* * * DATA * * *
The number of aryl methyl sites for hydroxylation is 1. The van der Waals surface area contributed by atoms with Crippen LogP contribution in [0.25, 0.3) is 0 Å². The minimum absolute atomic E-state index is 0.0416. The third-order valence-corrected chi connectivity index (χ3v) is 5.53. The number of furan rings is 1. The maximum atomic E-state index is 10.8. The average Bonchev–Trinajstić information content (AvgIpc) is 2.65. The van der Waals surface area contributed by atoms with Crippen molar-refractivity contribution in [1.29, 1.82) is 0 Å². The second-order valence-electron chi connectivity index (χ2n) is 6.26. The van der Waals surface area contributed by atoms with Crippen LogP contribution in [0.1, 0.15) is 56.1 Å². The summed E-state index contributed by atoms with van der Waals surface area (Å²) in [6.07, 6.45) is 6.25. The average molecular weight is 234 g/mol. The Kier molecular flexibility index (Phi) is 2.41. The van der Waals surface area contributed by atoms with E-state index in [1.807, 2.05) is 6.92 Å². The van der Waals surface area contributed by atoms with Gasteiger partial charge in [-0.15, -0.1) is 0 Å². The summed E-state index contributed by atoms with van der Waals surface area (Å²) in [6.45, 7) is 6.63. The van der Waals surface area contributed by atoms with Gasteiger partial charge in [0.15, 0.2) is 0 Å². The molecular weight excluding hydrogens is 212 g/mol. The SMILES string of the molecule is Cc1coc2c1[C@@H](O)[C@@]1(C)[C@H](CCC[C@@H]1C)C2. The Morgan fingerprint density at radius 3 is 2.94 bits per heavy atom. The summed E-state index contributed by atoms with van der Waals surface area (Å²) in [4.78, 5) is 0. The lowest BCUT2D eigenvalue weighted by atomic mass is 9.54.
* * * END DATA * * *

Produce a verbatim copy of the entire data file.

The number of aryl methyl sites for hydroxylation is 1. The van der Waals surface area contributed by atoms with Crippen LogP contribution in [0.25, 0.3) is 0 Å². The minimum absolute atomic E-state index is 0.0416. The third-order valence-corrected chi connectivity index (χ3v) is 5.53. The number of furan rings is 1. The maximum atomic E-state index is 10.8. The average Bonchev–Trinajstić information content (AvgIpc) is 2.65. The van der Waals surface area contributed by atoms with Crippen molar-refractivity contribution in [1.29, 1.82) is 0 Å². The second-order valence-electron chi connectivity index (χ2n) is 6.26. The van der Waals surface area contributed by atoms with Crippen LogP contribution in [0.1, 0.15) is 56.1 Å². The summed E-state index contributed by atoms with van der Waals surface area (Å²) in [6.07, 6.45) is 6.25. The average molecular weight is 234 g/mol. The Kier molecular flexibility index (Phi) is 2.41. The van der Waals surface area contributed by atoms with E-state index in [1.807, 2.05) is 6.92 Å². The van der Waals surface area contributed by atoms with Gasteiger partial charge in [-0.15, -0.1) is 0 Å². The summed E-state index contributed by atoms with van der Waals surface area (Å²) in [6.45, 7) is 6.63. The van der Waals surface area contributed by atoms with Gasteiger partial charge in [0.15, 0.2) is 0 Å². The molecular weight excluding hydrogens is 212 g/mol. The SMILES string of the molecule is Cc1coc2c1[C@@H](O)[C@@]1(C)[C@H](CCC[C@@H]1C)C2. The Morgan fingerprint density at radius 3 is 2.94 bits per heavy atom. The summed E-state index contributed by atoms with van der Waals surface area (Å²) in [4.78, 5) is 0. The lowest BCUT2D eigenvalue weighted by atomic mass is 9.54.